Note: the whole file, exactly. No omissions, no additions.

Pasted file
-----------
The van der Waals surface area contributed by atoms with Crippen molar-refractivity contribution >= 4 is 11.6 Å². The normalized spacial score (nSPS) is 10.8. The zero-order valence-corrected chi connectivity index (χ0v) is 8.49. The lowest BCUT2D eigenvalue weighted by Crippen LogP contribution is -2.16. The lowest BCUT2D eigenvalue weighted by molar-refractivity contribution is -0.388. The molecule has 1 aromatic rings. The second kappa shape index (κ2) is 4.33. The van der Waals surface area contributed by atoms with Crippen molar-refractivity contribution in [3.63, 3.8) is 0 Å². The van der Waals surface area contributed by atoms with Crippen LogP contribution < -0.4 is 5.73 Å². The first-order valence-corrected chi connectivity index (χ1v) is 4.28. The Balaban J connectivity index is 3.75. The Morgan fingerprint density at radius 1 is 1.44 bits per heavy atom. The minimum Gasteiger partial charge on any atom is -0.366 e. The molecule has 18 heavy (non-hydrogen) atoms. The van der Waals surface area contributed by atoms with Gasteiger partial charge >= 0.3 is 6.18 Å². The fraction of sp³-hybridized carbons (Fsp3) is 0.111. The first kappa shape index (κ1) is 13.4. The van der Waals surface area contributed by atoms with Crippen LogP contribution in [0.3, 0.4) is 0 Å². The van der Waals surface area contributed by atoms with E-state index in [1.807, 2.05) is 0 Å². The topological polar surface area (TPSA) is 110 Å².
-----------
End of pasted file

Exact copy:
The van der Waals surface area contributed by atoms with Crippen molar-refractivity contribution >= 4 is 11.6 Å². The normalized spacial score (nSPS) is 10.8. The zero-order valence-corrected chi connectivity index (χ0v) is 8.49. The lowest BCUT2D eigenvalue weighted by Crippen LogP contribution is -2.16. The lowest BCUT2D eigenvalue weighted by molar-refractivity contribution is -0.388. The molecule has 1 aromatic rings. The second kappa shape index (κ2) is 4.33. The van der Waals surface area contributed by atoms with Crippen molar-refractivity contribution in [3.63, 3.8) is 0 Å². The van der Waals surface area contributed by atoms with Crippen LogP contribution < -0.4 is 5.73 Å². The first-order valence-corrected chi connectivity index (χ1v) is 4.28. The Balaban J connectivity index is 3.75. The Morgan fingerprint density at radius 1 is 1.44 bits per heavy atom. The minimum Gasteiger partial charge on any atom is -0.366 e. The molecule has 18 heavy (non-hydrogen) atoms. The van der Waals surface area contributed by atoms with Gasteiger partial charge >= 0.3 is 6.18 Å². The fraction of sp³-hybridized carbons (Fsp3) is 0.111. The first kappa shape index (κ1) is 13.4. The van der Waals surface area contributed by atoms with Crippen LogP contribution in [0.3, 0.4) is 0 Å². The van der Waals surface area contributed by atoms with E-state index in [1.807, 2.05) is 0 Å². The topological polar surface area (TPSA) is 110 Å².